by David Allan, Spectrum— Mar 28, 2018
Effectively communicating different aspects of economic justice while also making public finance information more accessible have been key goals of Spectrum, a research, policy, and communications group working in Myanmar. One strategy the organization has piloted with great results is the use of cartooning to explain complex topics like responsible resource use and revenue transparency to the public.
Jean Ross, Independent Consultant— Jan 11, 2018
The need for timely, accessible information on tax expenditures is critical as countries around the world seek to strengthen domestic tax systems to meet the challenges of the Sustainable Development Goals and the need for domestic resources. The Open Budget Survey 2017 will provide an important indication of how governments are responding to this challenge and whether budget experts within governments and civil society will have the information they need to be informed participants in critical policy debates.
By Brendan Halloran, International Budget Partnership— Nov 13, 2017
Three new case studies, drawn from substantially different contexts, have something in common: citizens trying to engage the state in the management of public resources. This may happen through formal budget processes and procedures, in village meetings, or in the streets, but in all three cases citizens are defending a central ideal: that public money is the people’s money, and they have a right to understand and influence decisions on how it is spent.
By Delaine McCullough, International Budget Partnership— Oct 31, 2017
In August 2017 Freedom Forum, IBP’s civil society research partner for the Open Budget Survey in Nepal, and the United Nations Development Programme (UNDP) released Nepal’s Citizens Climate Budget: Where is Nepal’s Money Being Allocated?, which provides the public with accessible information, in Nepali and English, on how the government is using public money to address climate change and its effects through the national budget.
Ann Blyberg, Manager of Training, Technical Assistance, and Networking, International Budget Partnership— Sep 06, 2017
In recent years, a small number of civil society organizations have looked to the courts to challenge the government’s budget policies and practices around such issues as under-spending on social programs or discrimination in spending. Courts have agreed to hear a good number of the cases and, in many, have ruled in favor of the civil society claims.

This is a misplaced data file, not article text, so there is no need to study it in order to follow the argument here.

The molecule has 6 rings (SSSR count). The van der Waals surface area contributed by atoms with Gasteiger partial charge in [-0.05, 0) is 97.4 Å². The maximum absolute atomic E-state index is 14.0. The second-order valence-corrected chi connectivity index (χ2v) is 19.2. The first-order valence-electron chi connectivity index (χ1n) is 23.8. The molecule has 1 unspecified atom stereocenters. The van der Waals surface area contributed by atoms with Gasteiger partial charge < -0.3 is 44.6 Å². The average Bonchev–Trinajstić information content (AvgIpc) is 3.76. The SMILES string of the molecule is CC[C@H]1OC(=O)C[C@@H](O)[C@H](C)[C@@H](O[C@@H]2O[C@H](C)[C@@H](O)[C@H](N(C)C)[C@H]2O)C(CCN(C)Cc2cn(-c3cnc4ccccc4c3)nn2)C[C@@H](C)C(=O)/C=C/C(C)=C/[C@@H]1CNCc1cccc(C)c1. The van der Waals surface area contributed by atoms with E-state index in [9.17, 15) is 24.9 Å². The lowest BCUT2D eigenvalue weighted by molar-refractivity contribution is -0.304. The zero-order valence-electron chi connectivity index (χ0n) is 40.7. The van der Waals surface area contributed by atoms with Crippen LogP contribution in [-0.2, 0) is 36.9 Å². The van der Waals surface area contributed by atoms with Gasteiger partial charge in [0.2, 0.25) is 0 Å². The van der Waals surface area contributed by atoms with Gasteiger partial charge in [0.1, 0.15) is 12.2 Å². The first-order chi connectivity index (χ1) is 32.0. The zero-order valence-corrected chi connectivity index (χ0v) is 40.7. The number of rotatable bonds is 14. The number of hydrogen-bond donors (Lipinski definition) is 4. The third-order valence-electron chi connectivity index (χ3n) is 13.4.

Brendan Halloran, Senior Fellow, Strategy and Learning, International Budget Partnership— Aug 17, 2017
In civil society budget activism, there is rarely a shortcut to realizing rights and achieving tangible improvements for the poorest and most marginalized people. Meaningful steps toward more inclusive and effective governance means going beyond openness to navigating and reshaping politics. For IBP and our partners, this presents a great opportunity, particularly in the increasingly challenging contexts in which we work.
By Rebecca Warner, International Budget Partnership— Aug 15, 2017
The budget execution stage can be somewhat of a challenge for civil society groups looking to ensure the budget is implemented as intended, as they typically have limited options for engagement. However, in countries where an effective and transparent monitoring system is not in place or not functioning well, civil society can bridge the gap.
Vivek Ramkumar, Senior Director of Policy, International Budget Partnership— Aug 01, 2017
Nearly every country in the world has a functional supreme audit institution that is mandated with checking whether public funds are being managed properly and in line with sound financial management practices. However, audit reports seldom receive the level of popular scrutiny that they deserve. Fortunately, supreme audit institutions are increasingly recognizing the need to engage with citizens, which has the potential to transform the way in which the public views their work.
by Dustin Kramer, former Deputy Secretary General, Social Justice Coalition, Cape Town— Jul 20, 2017
For the past two years, the Social Justice Coalition (SJC), a social movement based in Cape Town, South Africa, has used budget analysis and advocacy as a tool to campaign for decent sanitation in informal settlements. IBP worked with SJC to undertake research and analysis of Cape Town’s municipal budget in support of the broader advocacy campaign. Initial research uncovered extremely low spending — less than 2 percent of the water and sanitation capital budget was going to informal settlements, even though informal households make up over 20 percent of the city’s population. Faced with this injustice, SJC began to view the budget process as a set of political moments and institutional processes through which the campaign could move.
Brendan Halloran, Senior Fellow, Strategy and Learning, International Budget Partnership— Jul 11, 2017
In Kenya, IBP and its partners seek to support inclusive engagement in the budget process. Yet outcomes have been mixed. This has forced civil society advocacy groups to learn and adapt their approaches, sometimes after investing significant time and effort in a seemingly promising avenue of engagement. Such is the case with the work of Kerio Center and the Uasin Gishu Disability Forum to ensure resources in the Uasin Gishu county budget for persons living with disabilities.